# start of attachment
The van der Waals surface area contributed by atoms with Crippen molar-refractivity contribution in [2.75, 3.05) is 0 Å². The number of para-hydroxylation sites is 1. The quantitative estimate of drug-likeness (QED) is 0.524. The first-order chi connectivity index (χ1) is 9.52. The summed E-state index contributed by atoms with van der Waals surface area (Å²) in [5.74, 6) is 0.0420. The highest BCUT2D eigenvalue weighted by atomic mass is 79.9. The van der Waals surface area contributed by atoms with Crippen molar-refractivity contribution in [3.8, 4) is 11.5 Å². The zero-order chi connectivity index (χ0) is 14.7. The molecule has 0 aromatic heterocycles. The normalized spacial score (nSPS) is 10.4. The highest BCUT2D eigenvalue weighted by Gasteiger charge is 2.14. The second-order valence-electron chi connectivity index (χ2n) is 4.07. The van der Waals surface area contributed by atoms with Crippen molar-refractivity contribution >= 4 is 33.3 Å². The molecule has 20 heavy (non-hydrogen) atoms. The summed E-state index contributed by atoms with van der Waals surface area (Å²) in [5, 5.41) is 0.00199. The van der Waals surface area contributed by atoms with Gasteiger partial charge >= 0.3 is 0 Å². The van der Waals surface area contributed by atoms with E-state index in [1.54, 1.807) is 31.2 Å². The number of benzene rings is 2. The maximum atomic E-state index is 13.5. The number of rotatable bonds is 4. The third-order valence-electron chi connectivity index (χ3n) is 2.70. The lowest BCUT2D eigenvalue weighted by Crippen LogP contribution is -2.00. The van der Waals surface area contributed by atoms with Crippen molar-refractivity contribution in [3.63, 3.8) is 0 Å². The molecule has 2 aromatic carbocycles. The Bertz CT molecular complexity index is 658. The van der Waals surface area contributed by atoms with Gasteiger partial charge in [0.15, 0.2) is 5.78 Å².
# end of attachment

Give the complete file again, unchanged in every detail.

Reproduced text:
The van der Waals surface area contributed by atoms with Crippen molar-refractivity contribution in [2.75, 3.05) is 0 Å². The number of para-hydroxylation sites is 1. The quantitative estimate of drug-likeness (QED) is 0.524. The first-order chi connectivity index (χ1) is 9.52. The summed E-state index contributed by atoms with van der Waals surface area (Å²) in [5.74, 6) is 0.0420. The highest BCUT2D eigenvalue weighted by atomic mass is 79.9. The van der Waals surface area contributed by atoms with Crippen molar-refractivity contribution in [3.8, 4) is 11.5 Å². The zero-order chi connectivity index (χ0) is 14.7. The molecule has 0 aromatic heterocycles. The normalized spacial score (nSPS) is 10.4. The highest BCUT2D eigenvalue weighted by Gasteiger charge is 2.14. The second-order valence-electron chi connectivity index (χ2n) is 4.07. The van der Waals surface area contributed by atoms with Crippen molar-refractivity contribution >= 4 is 33.3 Å². The molecule has 20 heavy (non-hydrogen) atoms. The summed E-state index contributed by atoms with van der Waals surface area (Å²) in [5, 5.41) is 0.00199. The van der Waals surface area contributed by atoms with Gasteiger partial charge >= 0.3 is 0 Å². The van der Waals surface area contributed by atoms with E-state index in [1.54, 1.807) is 31.2 Å². The number of benzene rings is 2. The maximum atomic E-state index is 13.5. The number of rotatable bonds is 4. The third-order valence-electron chi connectivity index (χ3n) is 2.70. The lowest BCUT2D eigenvalue weighted by Crippen LogP contribution is -2.00. The van der Waals surface area contributed by atoms with Crippen molar-refractivity contribution in [3.63, 3.8) is 0 Å². The molecule has 2 aromatic carbocycles. The Bertz CT molecular complexity index is 658. The van der Waals surface area contributed by atoms with Gasteiger partial charge in [0.15, 0.2) is 5.78 Å².